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Loading Fact Tables - Step by Step Instructions Challenge Expand / Collapse
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Posted Sunday, April 7, 2013 1:04 PM
Grasshopper

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Dear All,

This is my first Data warehouse project and I am having serious problems loading my fact table.

I have already created the dimension tables (over 20)with unique IDs each one (using IDENTITY int).
Apart from that each record has a FK relationship with one particular table
e.g.
Delegate Table
DelegateID PK
DelegateName

StaffGroup
StaffGroupID PK
DelegateID FK
StaffGroupName

The problem is that I am unable to load my fact table using the LookUp function in SSIS 2008 R2. I am using the DelegateID as the LookUp key.
As the tables are different lengths ect. Date and the measures tables, I am unable to successfully complete the LookUps. I can use the NoMatch output but with that many tables it will become impossible to folly.
There are null values in my Date and Measures tables. I thought that they would be acceptable there.

My request is can someone give step by step instructions on how to load a fact table?
I have scoured the internet for this, and there is nothing apart from a blog here. While it is informative it is pretty hard to understand for a newbie.
I would be a great boon for me and others if someone in the community would take up this challenge. If not at least point me the right direction.

MSDN does not have any realistic explanations and neither does BOL.
Post #1439658
Posted Sunday, April 7, 2013 9:57 PM


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From your sample tables you don't really have a star schema. If possibly you should denormalise your dimension as much as posssible, not split them off into snowflakes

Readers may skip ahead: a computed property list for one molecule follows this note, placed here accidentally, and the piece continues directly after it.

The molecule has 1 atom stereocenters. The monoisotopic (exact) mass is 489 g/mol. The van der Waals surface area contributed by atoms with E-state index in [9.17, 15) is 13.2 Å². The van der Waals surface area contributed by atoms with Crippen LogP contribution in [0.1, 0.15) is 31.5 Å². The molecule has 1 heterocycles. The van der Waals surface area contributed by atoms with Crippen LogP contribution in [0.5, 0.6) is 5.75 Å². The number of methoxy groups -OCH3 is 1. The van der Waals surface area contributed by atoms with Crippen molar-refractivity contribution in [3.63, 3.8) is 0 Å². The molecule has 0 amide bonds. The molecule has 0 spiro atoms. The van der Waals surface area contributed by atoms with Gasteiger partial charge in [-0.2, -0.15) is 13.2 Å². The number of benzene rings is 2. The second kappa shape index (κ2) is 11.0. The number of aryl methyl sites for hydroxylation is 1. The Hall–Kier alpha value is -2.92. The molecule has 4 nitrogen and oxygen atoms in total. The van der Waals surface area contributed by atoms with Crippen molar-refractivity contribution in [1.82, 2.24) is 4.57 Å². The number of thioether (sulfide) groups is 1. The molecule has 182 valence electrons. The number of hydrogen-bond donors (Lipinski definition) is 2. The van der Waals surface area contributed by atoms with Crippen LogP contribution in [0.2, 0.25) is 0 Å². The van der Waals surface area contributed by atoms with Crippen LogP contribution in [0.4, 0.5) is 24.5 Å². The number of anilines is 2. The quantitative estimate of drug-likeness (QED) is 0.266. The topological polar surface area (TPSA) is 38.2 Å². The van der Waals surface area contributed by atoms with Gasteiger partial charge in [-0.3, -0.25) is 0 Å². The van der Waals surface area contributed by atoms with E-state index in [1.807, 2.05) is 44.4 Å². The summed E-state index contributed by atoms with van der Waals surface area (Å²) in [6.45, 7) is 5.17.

You need to explain your problem - "I am unable to load my fact table using the LookUp function" - why?


Normally you get the source system data with source system keys, load it into a staging table, then personally I don't use SSIS lookups, I use a bulk update to set the surrogate keys then load it into the fact.


Have you read the Kimball Books or the microsoft data warehousing books? Thes concepts come from books, not from technical articles (MSDN, BOL)

Post #1439677
Posted Monday, April 8, 2013 8:35 AM
SSCrazy

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I agree.

The Microsoft Datawawrehouse Toolkit, chapter 7, has great tips for loading fact tables along with sample scripts and SSIS packages to go with it. The 2005 version gives you more of a step-by-step tutorial; whereas, the newest version, SQL Server 2008 R2 Edition, maps the the SSIS product to the 34 subsystems of ETL along with giving you advice on establishing standards.

My biggest tip: Once you have mastered the art of the lookup transform, remove all foreign keys in your fact table. Like the author states, they are "technically right, but practically wrong" as FKs add unnecessary overhead for a check you just performed in the lookup transform.